Adjusting to the Culture Shock when Moving to Madrid

Moving to Madrid

Moving to Madrid

When you move to any other part of the world, there are going to be things that are different – after all, that’s part of the fun of going! Moving to Madrid is no different, although it isn’t as difficult as other places outside of Western Europe. In a nutshell, things are different, but not so different that you won’t be able to adjust. This brief guide is designed to show you what to expect when moving to Madrid, and how to adjust to the way of life in the Spanish capital…



Perhaps the biggest difficultly people have when moving to Madrid is the language. This is further enhanced by some peoples’ attitude – the attitude that there is no need to learn Spanish, as most people in Madrid speak English very well. This is the kind of attitude that will certainly not endear you to the local population, especially if they know you have been living in the country for a while.

In order to get the best start possible in Spain, it is highly advisable to take Spanish lessons before you leave the UK. These can be found in towns and cities throughout the UK, plus there are a number of very good Spanish courses online. Just a few words or phrases will help, and at least prove to people you are trying. Also, remember that while Spanish is spoken in Madrid, some other areas speak different languages. For example, people in Barcelona speak Catalan. Therefore, if you travel in Spain, don’t expect to understand everything people say!



The Roman Catholic Church dominates religion in Spain, and it extends into most aspects of the country. Despite this, if you are of a different faith, you’ll find places to worship and pray quite easily, plus people in Madrid are very tolerant of different religions. You will have to adjust to the fact that many aspects of life do have a Roman Catholic twist to them though – whether you choose to embrace this or not is up to you.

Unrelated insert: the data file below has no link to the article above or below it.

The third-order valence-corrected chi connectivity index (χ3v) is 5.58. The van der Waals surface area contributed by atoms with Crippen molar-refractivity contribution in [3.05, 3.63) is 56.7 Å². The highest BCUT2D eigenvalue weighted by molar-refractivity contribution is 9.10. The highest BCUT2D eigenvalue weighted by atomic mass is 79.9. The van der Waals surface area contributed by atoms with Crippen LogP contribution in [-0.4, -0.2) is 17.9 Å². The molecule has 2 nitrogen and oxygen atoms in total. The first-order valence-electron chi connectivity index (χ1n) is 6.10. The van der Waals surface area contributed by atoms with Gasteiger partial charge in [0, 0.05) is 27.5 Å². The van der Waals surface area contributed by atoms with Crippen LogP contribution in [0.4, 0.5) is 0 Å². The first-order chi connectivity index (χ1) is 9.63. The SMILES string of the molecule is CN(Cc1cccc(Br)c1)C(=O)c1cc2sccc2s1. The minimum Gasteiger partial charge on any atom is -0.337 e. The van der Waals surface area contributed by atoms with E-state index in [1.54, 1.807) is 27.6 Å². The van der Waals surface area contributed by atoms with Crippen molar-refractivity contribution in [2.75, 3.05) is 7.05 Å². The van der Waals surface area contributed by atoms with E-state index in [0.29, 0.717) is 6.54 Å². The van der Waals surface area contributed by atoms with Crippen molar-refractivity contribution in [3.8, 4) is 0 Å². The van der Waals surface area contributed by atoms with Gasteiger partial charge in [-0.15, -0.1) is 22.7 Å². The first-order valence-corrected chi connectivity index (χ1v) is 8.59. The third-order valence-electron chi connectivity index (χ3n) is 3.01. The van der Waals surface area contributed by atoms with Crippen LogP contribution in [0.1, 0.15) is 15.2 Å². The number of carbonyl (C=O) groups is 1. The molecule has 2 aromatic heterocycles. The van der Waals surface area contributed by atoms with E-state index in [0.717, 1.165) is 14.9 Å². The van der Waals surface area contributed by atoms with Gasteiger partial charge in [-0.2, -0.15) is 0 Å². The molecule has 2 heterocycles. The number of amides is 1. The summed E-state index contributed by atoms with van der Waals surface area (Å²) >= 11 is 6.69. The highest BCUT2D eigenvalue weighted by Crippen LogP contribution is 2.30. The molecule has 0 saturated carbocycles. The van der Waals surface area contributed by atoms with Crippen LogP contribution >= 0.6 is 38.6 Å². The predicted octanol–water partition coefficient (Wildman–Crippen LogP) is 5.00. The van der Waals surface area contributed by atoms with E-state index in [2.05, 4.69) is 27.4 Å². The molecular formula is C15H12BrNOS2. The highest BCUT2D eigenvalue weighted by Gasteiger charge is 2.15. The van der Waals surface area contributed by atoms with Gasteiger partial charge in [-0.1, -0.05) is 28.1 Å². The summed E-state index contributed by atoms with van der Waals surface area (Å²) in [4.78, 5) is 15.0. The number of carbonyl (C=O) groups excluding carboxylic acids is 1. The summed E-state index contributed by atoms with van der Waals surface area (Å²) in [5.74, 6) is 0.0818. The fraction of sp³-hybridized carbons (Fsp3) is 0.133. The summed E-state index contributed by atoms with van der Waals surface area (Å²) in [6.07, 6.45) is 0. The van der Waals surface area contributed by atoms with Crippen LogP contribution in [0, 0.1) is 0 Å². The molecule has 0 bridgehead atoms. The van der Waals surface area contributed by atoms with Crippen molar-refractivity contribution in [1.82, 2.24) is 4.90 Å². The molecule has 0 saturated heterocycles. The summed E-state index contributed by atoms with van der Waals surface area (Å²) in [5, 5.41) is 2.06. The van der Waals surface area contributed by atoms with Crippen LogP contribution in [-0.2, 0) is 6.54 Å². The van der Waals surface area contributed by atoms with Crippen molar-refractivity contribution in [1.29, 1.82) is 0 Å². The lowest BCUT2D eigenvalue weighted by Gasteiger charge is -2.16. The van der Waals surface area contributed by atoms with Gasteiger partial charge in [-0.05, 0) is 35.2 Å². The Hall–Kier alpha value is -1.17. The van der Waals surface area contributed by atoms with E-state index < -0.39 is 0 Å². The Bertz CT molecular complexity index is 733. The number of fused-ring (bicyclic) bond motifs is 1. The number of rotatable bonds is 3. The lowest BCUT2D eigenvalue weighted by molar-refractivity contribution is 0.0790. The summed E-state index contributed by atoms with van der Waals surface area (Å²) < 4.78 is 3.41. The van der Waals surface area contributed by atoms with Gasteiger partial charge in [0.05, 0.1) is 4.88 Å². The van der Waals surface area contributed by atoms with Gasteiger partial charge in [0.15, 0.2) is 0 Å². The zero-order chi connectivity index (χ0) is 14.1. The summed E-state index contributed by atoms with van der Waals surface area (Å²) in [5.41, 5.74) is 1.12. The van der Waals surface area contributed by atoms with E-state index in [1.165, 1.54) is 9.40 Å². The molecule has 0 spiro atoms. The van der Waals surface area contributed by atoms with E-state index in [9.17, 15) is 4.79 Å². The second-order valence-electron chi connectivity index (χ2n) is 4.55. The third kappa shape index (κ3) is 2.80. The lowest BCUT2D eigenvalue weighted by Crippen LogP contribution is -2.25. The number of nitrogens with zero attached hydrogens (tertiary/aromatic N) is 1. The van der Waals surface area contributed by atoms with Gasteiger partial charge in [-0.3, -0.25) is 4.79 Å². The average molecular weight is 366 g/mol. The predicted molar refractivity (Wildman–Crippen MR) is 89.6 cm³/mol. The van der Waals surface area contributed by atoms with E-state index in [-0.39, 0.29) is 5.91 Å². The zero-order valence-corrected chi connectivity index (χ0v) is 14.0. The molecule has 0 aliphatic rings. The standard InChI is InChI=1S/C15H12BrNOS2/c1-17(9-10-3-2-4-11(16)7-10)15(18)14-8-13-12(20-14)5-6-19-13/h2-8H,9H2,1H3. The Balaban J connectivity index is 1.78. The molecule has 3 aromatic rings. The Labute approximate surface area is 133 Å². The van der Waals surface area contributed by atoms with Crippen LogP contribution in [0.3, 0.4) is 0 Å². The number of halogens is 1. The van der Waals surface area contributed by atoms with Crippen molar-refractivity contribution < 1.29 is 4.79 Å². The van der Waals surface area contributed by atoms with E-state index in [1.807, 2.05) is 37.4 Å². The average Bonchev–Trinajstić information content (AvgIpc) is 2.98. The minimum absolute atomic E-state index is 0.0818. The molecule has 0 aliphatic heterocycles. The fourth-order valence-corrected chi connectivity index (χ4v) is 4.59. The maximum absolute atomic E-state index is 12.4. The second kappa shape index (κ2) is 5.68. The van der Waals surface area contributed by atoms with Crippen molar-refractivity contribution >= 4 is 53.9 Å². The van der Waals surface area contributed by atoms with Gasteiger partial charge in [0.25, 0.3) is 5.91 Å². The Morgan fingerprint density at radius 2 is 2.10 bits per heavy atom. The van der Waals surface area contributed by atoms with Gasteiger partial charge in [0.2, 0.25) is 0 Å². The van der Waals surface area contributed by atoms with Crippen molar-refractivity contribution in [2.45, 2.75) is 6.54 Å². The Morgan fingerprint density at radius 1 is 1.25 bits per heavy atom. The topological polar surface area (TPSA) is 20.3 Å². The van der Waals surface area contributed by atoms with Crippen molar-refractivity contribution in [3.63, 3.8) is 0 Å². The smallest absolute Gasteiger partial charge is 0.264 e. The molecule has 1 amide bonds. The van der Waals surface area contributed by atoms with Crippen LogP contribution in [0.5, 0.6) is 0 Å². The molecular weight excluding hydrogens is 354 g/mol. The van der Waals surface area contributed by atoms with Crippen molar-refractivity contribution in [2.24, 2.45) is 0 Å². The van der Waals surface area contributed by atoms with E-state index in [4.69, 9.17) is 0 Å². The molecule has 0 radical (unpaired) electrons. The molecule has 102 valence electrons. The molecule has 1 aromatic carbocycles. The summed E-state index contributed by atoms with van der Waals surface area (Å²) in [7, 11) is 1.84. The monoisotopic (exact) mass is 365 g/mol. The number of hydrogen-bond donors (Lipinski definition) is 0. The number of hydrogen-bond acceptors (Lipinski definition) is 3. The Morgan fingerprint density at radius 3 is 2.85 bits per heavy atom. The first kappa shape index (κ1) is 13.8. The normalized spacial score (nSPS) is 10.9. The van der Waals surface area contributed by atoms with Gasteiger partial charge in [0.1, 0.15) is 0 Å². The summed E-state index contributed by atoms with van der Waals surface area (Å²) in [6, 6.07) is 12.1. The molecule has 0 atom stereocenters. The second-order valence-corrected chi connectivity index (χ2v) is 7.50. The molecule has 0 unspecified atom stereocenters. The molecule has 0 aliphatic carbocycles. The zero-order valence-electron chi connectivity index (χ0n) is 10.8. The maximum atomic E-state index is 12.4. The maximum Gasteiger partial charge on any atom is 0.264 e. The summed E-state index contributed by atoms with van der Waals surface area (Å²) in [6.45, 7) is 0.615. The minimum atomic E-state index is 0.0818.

There is a view that Spain is very conservative, thanks to the influence of Catholicism, but this is no longer the case. Abortions are legal, as are same-sex marriages. Religious education is also no longer mandatory in schools; although you’ll find that most still include it within the curriculum.


Being a Woman

Moving to Madrid as a woman is not something to be scared of – the city is very tolerant and there are no barriers to women looking to advance themselves within their chosen career. Where women do sometimes struggle though is with the Spanish male attitude on the streets, especially when you get away from the more cosmopolitan areas of the city. Cat-calling does occur, and men will stare at women without embarrassment. This is unfortunately a fact of life and should be taken with a pinch of salt. As Spain progresses, hopefully this behavior will begin to become unacceptable, as it is in many other European countries.

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